Plane Coffee Mom

Chatting about Mission Aviation over coffee

Tag: hope (Page 1 of 2)

The Street Corner

We recently took a trip to Seattle and Garry dropped me off at one of my favorite coffee shops. I ordered a drink and did some people watching. Beside me was a guy with a guitar and dreads laboring over a small notebook. I noticed how the barista acted like the bar was a shield between her and the customers. In the corner sat an older man working diligently on his computer between smoke breaks.  I did some writing. I enjoyed the experience, and Garry was due to pick me up soon. Due to the parking situation I decided to wait for him outside.

I stepped out of the welcoming coffee shop and on to the street corner. It was a handy place to stand because I could see traffic in so many directions. But it was cold, and in less than two minutes I began to feel awkward.

A younger guy who was high on something stumbled by. A well-dressed guy kept eying me  while acting like he was doing something on his phone. A scantily dressed woman walked by, swinging her hips and trying to catch the eye of the guy just down the street. Two guys sauntered by, holding hands and looking into one another’s eyes. I looked behind me and saw a small band of poorly dressed young adults apparently fighting over something they were examining from an old grocery bag. An older lady, shabbily dressed but with steps of purpose, walked by carrying her groceries.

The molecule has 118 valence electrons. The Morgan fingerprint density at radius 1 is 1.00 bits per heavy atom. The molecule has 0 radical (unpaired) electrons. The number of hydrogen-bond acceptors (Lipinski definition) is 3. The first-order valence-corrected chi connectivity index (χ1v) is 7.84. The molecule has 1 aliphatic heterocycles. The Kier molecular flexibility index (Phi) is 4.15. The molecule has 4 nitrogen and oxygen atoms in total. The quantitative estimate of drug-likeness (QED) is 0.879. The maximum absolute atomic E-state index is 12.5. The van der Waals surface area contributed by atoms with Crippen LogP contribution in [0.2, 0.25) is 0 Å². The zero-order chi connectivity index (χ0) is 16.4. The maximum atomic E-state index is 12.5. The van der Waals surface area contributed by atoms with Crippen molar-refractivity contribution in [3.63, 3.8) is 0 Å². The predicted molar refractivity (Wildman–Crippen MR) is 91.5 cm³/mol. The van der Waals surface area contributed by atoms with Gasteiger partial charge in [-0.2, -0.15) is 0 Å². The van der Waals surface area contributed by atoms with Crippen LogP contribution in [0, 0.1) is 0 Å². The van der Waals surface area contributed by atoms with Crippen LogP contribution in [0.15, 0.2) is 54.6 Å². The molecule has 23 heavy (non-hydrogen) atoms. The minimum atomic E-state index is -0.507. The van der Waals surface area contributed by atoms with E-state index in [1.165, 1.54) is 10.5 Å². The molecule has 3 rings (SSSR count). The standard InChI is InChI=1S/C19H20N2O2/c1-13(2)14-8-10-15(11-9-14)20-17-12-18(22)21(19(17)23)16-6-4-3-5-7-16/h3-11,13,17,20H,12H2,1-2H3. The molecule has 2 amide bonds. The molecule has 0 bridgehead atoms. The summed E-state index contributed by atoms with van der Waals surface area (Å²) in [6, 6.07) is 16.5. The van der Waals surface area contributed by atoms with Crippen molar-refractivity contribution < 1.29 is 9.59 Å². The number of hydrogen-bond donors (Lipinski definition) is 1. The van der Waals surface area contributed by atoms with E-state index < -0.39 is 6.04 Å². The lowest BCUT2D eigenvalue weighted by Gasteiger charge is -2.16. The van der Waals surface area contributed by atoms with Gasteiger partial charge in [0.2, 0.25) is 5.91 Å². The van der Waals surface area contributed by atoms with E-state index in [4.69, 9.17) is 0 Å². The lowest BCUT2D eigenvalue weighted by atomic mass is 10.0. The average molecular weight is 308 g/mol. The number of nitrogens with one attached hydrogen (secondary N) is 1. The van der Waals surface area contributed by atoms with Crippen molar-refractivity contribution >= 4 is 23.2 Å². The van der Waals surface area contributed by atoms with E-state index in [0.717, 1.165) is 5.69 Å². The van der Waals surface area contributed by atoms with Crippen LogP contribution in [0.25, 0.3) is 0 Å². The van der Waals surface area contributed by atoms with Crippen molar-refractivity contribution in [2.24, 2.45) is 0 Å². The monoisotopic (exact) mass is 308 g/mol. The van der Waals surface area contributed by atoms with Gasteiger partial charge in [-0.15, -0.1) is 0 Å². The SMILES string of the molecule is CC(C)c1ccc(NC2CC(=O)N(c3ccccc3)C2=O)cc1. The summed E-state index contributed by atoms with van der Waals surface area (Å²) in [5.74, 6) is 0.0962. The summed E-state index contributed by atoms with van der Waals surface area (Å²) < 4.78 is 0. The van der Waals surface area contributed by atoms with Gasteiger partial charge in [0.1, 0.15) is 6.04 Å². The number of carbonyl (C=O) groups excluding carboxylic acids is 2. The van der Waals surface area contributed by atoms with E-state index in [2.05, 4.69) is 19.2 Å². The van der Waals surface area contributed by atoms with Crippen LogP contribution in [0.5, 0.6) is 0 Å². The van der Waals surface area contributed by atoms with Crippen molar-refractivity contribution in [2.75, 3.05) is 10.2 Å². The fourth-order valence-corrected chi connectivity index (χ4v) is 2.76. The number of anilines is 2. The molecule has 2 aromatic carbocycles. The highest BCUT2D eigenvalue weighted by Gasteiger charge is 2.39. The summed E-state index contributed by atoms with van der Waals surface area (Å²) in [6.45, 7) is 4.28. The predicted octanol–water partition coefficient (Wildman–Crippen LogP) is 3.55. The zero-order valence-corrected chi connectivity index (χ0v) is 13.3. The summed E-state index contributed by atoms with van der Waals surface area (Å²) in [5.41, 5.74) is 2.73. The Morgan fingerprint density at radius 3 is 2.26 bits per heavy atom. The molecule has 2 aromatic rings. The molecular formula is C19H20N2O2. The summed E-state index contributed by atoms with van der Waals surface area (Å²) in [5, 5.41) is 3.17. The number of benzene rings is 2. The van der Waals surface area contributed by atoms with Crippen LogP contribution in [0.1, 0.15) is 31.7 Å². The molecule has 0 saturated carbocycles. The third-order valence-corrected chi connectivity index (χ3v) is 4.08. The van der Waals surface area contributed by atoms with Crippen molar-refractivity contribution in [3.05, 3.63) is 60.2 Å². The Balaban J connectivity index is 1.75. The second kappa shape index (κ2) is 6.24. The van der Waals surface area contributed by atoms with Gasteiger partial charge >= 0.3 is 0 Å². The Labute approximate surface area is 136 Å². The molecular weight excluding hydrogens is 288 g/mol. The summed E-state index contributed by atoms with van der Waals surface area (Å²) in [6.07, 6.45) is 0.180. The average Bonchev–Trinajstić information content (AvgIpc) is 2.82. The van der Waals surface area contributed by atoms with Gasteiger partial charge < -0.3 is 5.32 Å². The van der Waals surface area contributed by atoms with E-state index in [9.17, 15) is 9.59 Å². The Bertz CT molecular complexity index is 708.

Garry didn’t come.Both our phones were nearly dead, and for just a moment I imagined what it would be like if he never came back. Seattle with no money in a less-than-desirable neighborhood. Suddenly I knew that my few “good ideas” about downtown were sorely disconnected from reality. I imagined how hard it would be to actually get out of this neighborhood if you were born here. I imagined what kind of help you might need to get a better job, how much effort it would be to change your self-perceptions, and the long journey to better habits. The complexity of the conversation hit me hard.